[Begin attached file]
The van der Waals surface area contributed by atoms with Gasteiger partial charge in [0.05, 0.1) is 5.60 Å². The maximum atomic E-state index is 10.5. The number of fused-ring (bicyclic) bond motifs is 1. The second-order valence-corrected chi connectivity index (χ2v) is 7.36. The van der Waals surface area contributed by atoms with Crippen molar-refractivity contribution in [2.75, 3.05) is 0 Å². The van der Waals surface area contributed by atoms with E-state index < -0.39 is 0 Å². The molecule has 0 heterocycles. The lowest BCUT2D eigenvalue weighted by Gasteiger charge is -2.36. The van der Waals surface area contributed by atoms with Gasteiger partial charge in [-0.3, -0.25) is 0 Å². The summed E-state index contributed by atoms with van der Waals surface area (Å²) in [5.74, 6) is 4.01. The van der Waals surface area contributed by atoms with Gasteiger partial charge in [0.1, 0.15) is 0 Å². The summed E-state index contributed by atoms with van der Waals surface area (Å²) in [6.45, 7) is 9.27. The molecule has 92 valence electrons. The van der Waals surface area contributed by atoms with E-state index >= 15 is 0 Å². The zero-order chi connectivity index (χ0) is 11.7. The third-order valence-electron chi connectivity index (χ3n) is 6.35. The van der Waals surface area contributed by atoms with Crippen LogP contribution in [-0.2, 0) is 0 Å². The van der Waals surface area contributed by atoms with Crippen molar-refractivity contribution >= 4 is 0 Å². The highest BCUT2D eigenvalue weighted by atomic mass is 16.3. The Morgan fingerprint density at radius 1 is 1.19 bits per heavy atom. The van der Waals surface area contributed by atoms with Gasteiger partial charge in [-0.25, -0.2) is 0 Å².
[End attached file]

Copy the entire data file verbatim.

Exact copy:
The van der Waals surface area contributed by atoms with Gasteiger partial charge in [0.05, 0.1) is 5.60 Å². The maximum atomic E-state index is 10.5. The number of fused-ring (bicyclic) bond motifs is 1. The second-order valence-corrected chi connectivity index (χ2v) is 7.36. The van der Waals surface area contributed by atoms with Crippen molar-refractivity contribution in [2.75, 3.05) is 0 Å². The van der Waals surface area contributed by atoms with E-state index < -0.39 is 0 Å². The molecule has 0 heterocycles. The lowest BCUT2D eigenvalue weighted by Gasteiger charge is -2.36. The van der Waals surface area contributed by atoms with Gasteiger partial charge in [-0.3, -0.25) is 0 Å². The summed E-state index contributed by atoms with van der Waals surface area (Å²) in [5.74, 6) is 4.01. The van der Waals surface area contributed by atoms with Gasteiger partial charge in [0.1, 0.15) is 0 Å². The summed E-state index contributed by atoms with van der Waals surface area (Å²) in [6.45, 7) is 9.27. The molecule has 92 valence electrons. The van der Waals surface area contributed by atoms with E-state index >= 15 is 0 Å². The zero-order chi connectivity index (χ0) is 11.7. The third-order valence-electron chi connectivity index (χ3n) is 6.35. The van der Waals surface area contributed by atoms with Crippen LogP contribution in [-0.2, 0) is 0 Å². The van der Waals surface area contributed by atoms with Crippen molar-refractivity contribution >= 4 is 0 Å². The highest BCUT2D eigenvalue weighted by atomic mass is 16.3. The Morgan fingerprint density at radius 1 is 1.19 bits per heavy atom. The van der Waals surface area contributed by atoms with Gasteiger partial charge in [-0.25, -0.2) is 0 Å².